The neoliberal crusade for bilateral and multilateral competition rules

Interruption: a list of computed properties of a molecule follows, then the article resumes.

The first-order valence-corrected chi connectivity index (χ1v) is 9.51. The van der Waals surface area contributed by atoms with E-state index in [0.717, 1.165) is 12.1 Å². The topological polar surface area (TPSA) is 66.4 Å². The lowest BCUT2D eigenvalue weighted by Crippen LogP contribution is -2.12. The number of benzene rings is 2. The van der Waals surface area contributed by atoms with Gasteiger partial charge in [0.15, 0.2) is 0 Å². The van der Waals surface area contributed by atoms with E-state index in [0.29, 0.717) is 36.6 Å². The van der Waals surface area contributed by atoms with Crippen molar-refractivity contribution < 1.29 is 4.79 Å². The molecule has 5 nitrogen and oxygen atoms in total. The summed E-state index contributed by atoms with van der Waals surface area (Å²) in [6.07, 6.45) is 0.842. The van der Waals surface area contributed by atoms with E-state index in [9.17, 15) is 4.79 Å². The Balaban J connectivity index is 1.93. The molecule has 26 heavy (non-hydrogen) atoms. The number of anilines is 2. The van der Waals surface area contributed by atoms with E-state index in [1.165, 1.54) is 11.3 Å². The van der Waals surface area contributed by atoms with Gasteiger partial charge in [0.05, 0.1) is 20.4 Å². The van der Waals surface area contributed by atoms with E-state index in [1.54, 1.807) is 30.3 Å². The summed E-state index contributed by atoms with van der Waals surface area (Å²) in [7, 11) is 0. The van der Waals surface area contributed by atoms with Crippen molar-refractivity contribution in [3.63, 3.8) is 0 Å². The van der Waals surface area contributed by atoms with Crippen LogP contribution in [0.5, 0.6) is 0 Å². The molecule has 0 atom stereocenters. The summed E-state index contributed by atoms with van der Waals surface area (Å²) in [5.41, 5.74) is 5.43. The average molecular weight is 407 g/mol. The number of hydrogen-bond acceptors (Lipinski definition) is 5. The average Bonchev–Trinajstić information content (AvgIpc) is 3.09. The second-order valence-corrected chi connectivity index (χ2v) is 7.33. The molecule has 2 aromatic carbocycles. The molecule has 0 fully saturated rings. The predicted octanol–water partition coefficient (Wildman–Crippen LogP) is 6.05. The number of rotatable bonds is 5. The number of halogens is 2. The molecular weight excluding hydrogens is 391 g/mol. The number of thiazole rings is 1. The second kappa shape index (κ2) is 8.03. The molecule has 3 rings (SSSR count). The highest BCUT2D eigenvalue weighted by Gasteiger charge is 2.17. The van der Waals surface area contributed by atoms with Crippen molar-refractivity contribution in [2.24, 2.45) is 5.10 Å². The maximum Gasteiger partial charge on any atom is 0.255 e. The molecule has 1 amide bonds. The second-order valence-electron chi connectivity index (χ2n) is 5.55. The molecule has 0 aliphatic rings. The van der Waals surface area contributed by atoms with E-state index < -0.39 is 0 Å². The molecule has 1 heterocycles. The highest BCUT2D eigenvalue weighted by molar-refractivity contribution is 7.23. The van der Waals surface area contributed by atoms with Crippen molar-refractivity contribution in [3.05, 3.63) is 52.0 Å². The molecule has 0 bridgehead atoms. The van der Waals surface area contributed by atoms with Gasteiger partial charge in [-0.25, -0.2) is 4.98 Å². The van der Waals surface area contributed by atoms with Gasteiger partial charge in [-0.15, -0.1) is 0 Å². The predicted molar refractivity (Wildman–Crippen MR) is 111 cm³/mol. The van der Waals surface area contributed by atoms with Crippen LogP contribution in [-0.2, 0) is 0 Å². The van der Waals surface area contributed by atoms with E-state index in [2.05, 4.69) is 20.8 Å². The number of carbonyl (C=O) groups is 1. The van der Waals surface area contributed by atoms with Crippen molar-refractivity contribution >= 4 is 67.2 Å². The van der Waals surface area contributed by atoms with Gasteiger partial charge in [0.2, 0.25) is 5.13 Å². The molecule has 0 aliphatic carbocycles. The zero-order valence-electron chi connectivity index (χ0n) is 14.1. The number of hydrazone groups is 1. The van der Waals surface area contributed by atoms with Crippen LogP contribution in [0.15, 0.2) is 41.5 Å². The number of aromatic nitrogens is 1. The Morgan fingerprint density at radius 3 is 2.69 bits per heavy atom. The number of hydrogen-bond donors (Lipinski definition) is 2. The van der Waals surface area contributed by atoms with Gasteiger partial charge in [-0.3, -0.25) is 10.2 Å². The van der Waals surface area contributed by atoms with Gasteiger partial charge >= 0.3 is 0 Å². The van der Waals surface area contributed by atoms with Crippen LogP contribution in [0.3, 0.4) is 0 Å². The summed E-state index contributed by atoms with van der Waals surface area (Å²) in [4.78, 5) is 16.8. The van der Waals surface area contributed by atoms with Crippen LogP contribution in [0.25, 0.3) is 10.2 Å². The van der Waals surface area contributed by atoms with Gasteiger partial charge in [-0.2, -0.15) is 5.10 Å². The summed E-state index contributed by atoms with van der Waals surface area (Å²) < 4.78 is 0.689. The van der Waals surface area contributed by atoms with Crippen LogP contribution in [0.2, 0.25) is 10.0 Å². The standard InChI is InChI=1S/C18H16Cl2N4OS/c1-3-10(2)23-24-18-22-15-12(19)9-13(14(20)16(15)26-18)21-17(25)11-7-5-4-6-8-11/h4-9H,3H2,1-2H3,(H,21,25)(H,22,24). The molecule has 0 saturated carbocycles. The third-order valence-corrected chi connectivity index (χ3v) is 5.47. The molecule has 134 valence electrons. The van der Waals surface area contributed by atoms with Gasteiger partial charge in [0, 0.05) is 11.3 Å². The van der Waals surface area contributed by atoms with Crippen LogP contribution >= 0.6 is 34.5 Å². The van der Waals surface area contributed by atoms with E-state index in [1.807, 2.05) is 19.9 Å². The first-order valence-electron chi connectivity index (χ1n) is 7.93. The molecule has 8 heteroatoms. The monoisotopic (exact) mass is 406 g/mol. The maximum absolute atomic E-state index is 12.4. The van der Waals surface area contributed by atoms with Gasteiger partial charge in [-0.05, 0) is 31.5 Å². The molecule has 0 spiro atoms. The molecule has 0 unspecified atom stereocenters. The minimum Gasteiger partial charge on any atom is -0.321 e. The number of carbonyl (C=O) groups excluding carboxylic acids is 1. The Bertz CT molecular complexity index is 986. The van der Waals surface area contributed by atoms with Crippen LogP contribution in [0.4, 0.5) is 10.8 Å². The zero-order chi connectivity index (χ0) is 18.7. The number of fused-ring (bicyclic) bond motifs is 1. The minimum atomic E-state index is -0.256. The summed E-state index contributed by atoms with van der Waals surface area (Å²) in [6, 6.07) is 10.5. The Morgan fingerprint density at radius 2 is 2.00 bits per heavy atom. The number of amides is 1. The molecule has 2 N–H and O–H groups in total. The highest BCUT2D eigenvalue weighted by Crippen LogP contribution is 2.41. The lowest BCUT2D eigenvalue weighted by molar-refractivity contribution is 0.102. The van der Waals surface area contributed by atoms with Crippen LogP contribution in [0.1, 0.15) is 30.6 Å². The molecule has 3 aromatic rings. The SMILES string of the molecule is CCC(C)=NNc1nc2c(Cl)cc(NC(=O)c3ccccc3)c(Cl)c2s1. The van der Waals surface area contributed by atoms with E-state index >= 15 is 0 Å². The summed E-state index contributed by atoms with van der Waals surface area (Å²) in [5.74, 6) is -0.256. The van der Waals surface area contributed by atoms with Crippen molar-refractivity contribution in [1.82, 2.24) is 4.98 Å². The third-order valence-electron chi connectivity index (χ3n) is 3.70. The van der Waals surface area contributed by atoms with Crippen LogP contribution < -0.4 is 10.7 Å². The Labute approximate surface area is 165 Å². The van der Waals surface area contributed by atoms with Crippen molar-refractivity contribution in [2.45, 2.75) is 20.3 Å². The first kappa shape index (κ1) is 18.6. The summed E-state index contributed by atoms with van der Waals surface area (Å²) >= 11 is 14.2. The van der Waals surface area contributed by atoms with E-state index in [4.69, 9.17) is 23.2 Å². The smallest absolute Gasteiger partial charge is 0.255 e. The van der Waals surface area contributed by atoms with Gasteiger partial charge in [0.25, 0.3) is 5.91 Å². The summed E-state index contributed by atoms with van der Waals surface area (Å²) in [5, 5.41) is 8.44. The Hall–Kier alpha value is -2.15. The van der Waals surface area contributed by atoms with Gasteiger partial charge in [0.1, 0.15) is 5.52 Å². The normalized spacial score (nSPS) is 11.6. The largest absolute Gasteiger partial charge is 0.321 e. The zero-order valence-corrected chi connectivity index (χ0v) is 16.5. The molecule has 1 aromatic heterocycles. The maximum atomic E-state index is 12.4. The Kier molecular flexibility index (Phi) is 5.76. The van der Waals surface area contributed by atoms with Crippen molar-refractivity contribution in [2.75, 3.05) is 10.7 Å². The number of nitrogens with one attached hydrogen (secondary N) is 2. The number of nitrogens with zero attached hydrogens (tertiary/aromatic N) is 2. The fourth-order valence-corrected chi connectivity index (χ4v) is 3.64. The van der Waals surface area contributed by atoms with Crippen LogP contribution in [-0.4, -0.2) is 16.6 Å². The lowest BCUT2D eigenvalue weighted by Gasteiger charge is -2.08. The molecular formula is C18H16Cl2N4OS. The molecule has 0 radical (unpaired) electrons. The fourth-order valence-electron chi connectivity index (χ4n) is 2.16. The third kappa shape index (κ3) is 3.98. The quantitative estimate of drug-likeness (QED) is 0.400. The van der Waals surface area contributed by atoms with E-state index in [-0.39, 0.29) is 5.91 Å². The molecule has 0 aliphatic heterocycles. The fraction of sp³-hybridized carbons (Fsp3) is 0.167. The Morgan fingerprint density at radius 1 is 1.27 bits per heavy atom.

Alongside the constructive and consolidating moments of the neoliberal discourse of regulation, the Commission’s DG Competition in alliance with the emerging transnational capitalist class surfaced as a driving force behind a range of bilateral and multilateral competition agreements in the 1990s. Competition regulation was no longer restricted to ‘Brussels’ and the national level, but formed part of the broader political project of establishing global free markets, free from public and private barriers inhibiting competition. This chapter analyses the political struggles that shaped the globalisation of competition regulation. The fi rst three sections examine the politics underpinning the bilateral competition agreements between the EC and the US competition authorities against the background of enhanced commercial cross-border transactions affecting the transatlantic market place, the emerging transnational capitalist class and its quest for more regulatory convergence. Section four explains the proposal for global competition rules at WTO on the basis of the underlying social power relations, whilst section fi ve analyses the politics of contestation that led to its downfall. Section six explains why the International Competition Network and the bilateral agreements concluded under the 2006 agenda ‘Global Europe – Competing in the World’ were chosen as alternative routes to proclaim the convergence of competition rules around the world.